The events cost Campaign America some $33,000, and it spent other money on telemarketing in Iowa and purchases of voter lists in New Hampshire, site of the first presidential primary. Among other things, Campaign America obtained a business telephone line in New Hampshire that it later turned over to Dole's presidential campaign. All told, the FEC found, Campaign America spent about $47,000 on behalf of Dole's presidential bid, $42,000 more than the law allows. The FEC said Dole's presidential campaign "knowingly accepted" the help.
And that may not be the whole story. According to the agency's original investigative report on the case, Campaign America sponsored 19 events in Iowa in 1986-87. All were "town meetings" similar to the four the FEC said were in violation of the presidential campaign laws. The FEC dropped from its case these and several other instances of possible violations, such as purchases of voter lists and campaign materials, for unknown reasons. (Records of FEC negotiations are strictly confidential.) Even so, though, the FEC ultimately fined the Dole campaign a record $100,000 and ordered Campaign America to cough up another $12,000.
While the FEC required both to admit that they broke the law, Dole was unapologetic, issuing a statement admitting nothing and belittling the case, saying, "This bureaucratic process is the best example yet of why we don't need public financing of congressional campaigns." In fact, Bob Dole's offenses took place in the privately financed presidential primary campaign, not the publicly financed general election.
Today, Campaign America is alive and well. Among its other activities, in January Campaign America made contributions to 17 state legislators in New Hampshire, where Dole has been courting support for his presidential bid. The PAC also pays payroll taxes in Iowa, indicating it has staff stationed there.
Most backers of the "Dole Foundation for People With Disabilities" also happen to be Dole campaign contributors
big fundraising organs are his nonprofit foundations, chief
among them the Dole Foundation for People With Disabilities. The foundation,
which raised about $1.25 million last year, is a bottomless pocket: Dole's
supporters can give unlimited amounts at any time, and get a tax deduction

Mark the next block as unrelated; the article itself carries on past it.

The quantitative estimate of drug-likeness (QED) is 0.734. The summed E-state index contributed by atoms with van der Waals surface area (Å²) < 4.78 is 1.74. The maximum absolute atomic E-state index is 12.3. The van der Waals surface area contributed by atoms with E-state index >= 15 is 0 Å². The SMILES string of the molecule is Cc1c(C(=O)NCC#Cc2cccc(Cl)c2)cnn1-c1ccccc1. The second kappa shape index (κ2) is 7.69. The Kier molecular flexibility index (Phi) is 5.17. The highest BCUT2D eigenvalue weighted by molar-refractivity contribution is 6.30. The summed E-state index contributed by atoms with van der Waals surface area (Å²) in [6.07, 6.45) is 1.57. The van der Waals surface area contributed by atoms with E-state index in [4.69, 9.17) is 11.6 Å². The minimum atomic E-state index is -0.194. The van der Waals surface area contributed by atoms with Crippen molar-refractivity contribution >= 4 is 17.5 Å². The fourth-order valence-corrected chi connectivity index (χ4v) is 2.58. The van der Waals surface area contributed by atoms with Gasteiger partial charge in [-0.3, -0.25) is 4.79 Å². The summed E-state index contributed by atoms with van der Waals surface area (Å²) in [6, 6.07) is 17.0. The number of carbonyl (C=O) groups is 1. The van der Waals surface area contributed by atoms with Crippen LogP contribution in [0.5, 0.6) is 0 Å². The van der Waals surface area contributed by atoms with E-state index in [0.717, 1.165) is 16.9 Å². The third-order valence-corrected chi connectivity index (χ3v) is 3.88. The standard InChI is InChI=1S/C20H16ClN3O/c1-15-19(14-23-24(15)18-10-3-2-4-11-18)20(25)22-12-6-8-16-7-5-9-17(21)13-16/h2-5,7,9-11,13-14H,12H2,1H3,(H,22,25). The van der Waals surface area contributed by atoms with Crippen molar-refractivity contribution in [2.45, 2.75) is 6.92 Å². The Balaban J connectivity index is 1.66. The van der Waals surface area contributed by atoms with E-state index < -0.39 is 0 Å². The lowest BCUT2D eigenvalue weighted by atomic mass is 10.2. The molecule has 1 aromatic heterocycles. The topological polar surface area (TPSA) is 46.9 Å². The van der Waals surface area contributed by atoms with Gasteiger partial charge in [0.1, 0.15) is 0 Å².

In accordance with the laws governing public charities, the foundation is ostensibly nonpartisan. To its credit, it is engaged in charitable works rather than the senator's political operations. But look closely at the list of foundation contributors. My analysis of public information shows that better than 65 percent of its backers also happen to be Dole campaign contributors. American Financial Corporation is a supporter, as is the Andreas Foundation and the Archer Daniels Midland Company. The Gallo Foundation is a contributor, as is US Tobacco. In its 1990 report, the foundation singled out Gallo, ADM, AT&T, oilman William Keck, and Massachusetts Mutual Life Insurance Co. for having been "exceptionally generous in support of its programs." All five also happen to lavish Dole with campaign support.
"To suggest ... some link between the Dole Foundation for People with Disabilities and politics is simply insulting,"Dole's spokesperson said. "Bob Dole has lived with a disability for 50 years. And the purpose of his foundation is to help others deal with the same kind of challenge." To be sure, it is entirely possible that all of the foundation's supporters simply like the foundation's good works. However, it is also likely some of them want Dole to like them.
Unlike the disabilities foundation, the Better America Foundation engages in political activities. Campaign America's director quietly set up the foundation in 1993, and it has received attention only recently. Technically a broad-based social welfare organization, the unit originally resided in Campaign America's office and is now under the direction of a senior Dole aide, Jim Whittinghill, who left the Senate payroll to head the organization. Last year, the Better America Foundation raised $4 million, according to its tax return.